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What is the History of Skateboarding?

By J. Beam
Updated May 17, 2024
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The history of skateboarding encompasses decades of change, invention, and development. The dawning of the sport as it is today began in the 1950s when surfing was at its peak, and though skateboarding has had its share of negative connotations, it is one of the most evolutionary sports to date.

The very first skateboards were born of the old wooden scooters without the milk crate fronts and handles. Essentially, they were two by four pieces of wood attached to roller skate wheels. Most of the very first skateboarding participants were also surfers, and when they realized they could simulate wave riding on the street, skateboarding began its evolving history. The Roller Derby Skateboard was the first retail board in 1959, followed by mass produced skateboards, which were inspired by surfboards.

In the years between 1960 and 1963, over fifty million skateboards were sold. Skateboarding was one of the fastest growing sports trends ever until it came to a crashing halt in 1965 due to safety concerns raised to and by the public from numerous sources. Companies up until this time had struggled to keep up with the demand for skateboards, and little if any research had gone into safety. There had been numerous accidents and even fatalities, which inspired safety advocates to discourage the sport, and it entered a slump that ended the craze – but only for a short while.

In the mid-1970s, skateboarding was revitalized after Larry Stevenson invented new decks with kicktails and the urethane wheel was introduced. More attention was given to deck design, trucks, and wheels, and the sizes and shapes of skateboards became more varied. Street skating became rampant once again, while some more daring skaters sought out thrills by skating empty swimming pools and other vertical surfaces. During this decade, skate parks emerged, but by the end of the decade, soaring insurance rates and lack of attendance caused most to close.

Skateboarding went almost underground in the early 1980s, with kids being forced to create terrain and ramps in their own backyards as skateboarding had been outlawed in many public places. However, by the end of the 80s, skateboarding began to shift from a rebellious pastime to an accepted sport. Vertical skaters like Tony Hawk and Steve Caballero and street skaters including Mark Gonzales and Mike Vallely gave skateboarding a professional sporting image.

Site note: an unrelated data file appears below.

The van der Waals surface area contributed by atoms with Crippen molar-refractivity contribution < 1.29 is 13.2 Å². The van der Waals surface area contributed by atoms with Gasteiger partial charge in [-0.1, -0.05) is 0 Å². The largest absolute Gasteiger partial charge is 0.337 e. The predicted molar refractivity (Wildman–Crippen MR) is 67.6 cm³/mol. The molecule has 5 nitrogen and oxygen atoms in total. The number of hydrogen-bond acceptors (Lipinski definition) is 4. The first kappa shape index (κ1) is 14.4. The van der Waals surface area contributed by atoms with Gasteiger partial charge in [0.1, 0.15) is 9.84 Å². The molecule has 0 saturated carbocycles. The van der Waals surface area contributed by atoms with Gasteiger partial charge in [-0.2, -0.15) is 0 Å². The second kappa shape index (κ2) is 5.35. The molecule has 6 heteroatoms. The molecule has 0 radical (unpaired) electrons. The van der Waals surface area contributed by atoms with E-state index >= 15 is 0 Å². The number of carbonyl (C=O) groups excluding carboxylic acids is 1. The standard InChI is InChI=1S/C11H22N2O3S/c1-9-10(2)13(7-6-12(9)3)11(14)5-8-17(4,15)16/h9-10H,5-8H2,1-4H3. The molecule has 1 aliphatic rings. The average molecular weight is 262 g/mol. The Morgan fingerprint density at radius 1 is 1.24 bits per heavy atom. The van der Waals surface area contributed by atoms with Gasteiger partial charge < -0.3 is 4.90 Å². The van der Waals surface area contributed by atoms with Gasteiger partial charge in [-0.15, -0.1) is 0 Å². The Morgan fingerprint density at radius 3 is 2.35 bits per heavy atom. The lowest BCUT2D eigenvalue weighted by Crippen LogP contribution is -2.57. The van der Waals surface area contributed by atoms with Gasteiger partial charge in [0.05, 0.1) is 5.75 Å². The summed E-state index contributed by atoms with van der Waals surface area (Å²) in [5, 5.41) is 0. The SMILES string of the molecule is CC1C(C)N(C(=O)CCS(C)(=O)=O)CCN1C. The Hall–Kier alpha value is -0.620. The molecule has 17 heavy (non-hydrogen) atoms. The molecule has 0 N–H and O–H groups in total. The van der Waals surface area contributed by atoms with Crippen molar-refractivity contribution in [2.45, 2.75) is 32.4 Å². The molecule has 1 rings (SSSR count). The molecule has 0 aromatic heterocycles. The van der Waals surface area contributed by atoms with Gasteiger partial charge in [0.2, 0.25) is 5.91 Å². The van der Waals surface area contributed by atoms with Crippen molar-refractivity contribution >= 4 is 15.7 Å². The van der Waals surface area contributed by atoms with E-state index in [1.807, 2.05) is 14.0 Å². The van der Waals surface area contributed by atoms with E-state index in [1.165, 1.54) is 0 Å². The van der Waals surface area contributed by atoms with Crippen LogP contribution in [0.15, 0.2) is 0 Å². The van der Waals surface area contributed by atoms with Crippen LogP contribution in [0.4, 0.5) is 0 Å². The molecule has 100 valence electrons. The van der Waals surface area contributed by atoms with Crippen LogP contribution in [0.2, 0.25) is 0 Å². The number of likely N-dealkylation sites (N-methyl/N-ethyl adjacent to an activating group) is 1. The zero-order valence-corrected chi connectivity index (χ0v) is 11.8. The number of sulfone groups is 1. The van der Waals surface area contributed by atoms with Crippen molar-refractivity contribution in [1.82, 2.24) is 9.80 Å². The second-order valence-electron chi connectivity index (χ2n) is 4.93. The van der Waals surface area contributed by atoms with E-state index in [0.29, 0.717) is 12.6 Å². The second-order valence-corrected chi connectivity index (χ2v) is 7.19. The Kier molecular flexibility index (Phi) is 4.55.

In 1995, when ESPN covered skateboarding at the first X-Games, the sport began to be viewed as professional, and skateboarding has been included in the X-Games ever since. Many cross-training skateboarders have also been featured in the Winter Olympics competing in snowboarding. Today, it’s clear that skateboarding has carved its own niche in society and in sporting history. It carries its own style and attitude that has gone from rebel to mainstream.

WiseGeek is dedicated to providing accurate and trustworthy information. We carefully select reputable sources and employ a rigorous fact-checking process to maintain the highest standards. To learn more about our commitment to accuracy, read our editorial process.
Discussion Comments
By ShadowGenius — On Jan 13, 2011

Growing up as a skater, I found the peer groups which develop based on how many tricks you can do irritating. I was often disgusted as all my friends would look on in stunned awe as an older person did a flawless kickflip. So I started skating for speed and for fun. It was definitely more dangerous than standard skateboarding, but it was also a blast.

By BioNerd — On Jan 11, 2011

The older boards which originally raised concerns with parents due to their speed and potential for injury, are now becoming more popular again. Longboards, designed like surfboards and made for speed, as well as shorter versions of these, are many people's skateboarding reality. A lot of people have been riding these for years and don't know a single trick.

By Renegade — On Jan 10, 2011

Growing up, I inherited a great skateboard from my father which was a relic of the 60s. This board was different from any skateboards my friends rode in that it was built for speed. I didn't try to spend my time doing tricks, but would race down the roads of my neighborhood at top speeds, using the special larger wheels and ball bearings. Unfortunately, when I started trying to do stationary tricks with that board, it broke, and my dad was upset.

By anon34489 — On Jun 23, 2009

Skateboarding *was* underground during the early 1980's.

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